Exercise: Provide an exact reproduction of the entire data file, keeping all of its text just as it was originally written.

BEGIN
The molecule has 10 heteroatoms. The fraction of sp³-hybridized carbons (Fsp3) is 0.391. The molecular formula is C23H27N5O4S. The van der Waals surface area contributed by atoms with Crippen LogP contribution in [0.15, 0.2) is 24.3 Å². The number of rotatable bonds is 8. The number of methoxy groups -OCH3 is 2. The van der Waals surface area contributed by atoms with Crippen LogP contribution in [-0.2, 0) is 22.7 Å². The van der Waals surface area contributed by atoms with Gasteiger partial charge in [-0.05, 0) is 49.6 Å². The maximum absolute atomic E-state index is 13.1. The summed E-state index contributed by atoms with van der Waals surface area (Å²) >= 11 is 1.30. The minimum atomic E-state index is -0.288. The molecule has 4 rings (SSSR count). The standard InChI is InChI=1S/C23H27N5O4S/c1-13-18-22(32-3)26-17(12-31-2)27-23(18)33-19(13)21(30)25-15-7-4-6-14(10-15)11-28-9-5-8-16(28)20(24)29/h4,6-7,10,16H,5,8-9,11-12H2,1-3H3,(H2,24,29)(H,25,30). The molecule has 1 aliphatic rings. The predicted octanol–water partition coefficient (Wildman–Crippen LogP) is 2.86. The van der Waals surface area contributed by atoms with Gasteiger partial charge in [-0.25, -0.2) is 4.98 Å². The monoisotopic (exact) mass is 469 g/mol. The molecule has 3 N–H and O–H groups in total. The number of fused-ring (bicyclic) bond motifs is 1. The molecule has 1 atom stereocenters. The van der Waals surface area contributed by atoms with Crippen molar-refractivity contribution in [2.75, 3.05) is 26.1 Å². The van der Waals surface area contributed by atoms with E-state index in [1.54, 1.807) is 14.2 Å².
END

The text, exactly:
The molecule has 10 heteroatoms. The fraction of sp³-hybridized carbons (Fsp3) is 0.391. The molecular formula is C23H27N5O4S. The van der Waals surface area contributed by atoms with Crippen LogP contribution in [0.15, 0.2) is 24.3 Å². The number of rotatable bonds is 8. The number of methoxy groups -OCH3 is 2. The van der Waals surface area contributed by atoms with Crippen LogP contribution in [-0.2, 0) is 22.7 Å². The van der Waals surface area contributed by atoms with Gasteiger partial charge in [-0.05, 0) is 49.6 Å². The maximum absolute atomic E-state index is 13.1. The summed E-state index contributed by atoms with van der Waals surface area (Å²) >= 11 is 1.30. The minimum atomic E-state index is -0.288. The molecule has 4 rings (SSSR count). The standard InChI is InChI=1S/C23H27N5O4S/c1-13-18-22(32-3)26-17(12-31-2)27-23(18)33-19(13)21(30)25-15-7-4-6-14(10-15)11-28-9-5-8-16(28)20(24)29/h4,6-7,10,16H,5,8-9,11-12H2,1-3H3,(H2,24,29)(H,25,30). The molecule has 1 aliphatic rings. The predicted octanol–water partition coefficient (Wildman–Crippen LogP) is 2.86. The van der Waals surface area contributed by atoms with Gasteiger partial charge in [-0.25, -0.2) is 4.98 Å². The monoisotopic (exact) mass is 469 g/mol. The molecule has 3 N–H and O–H groups in total. The number of fused-ring (bicyclic) bond motifs is 1. The molecule has 1 atom stereocenters. The van der Waals surface area contributed by atoms with Crippen molar-refractivity contribution in [2.75, 3.05) is 26.1 Å². The van der Waals surface area contributed by atoms with E-state index in [1.54, 1.807) is 14.2 Å².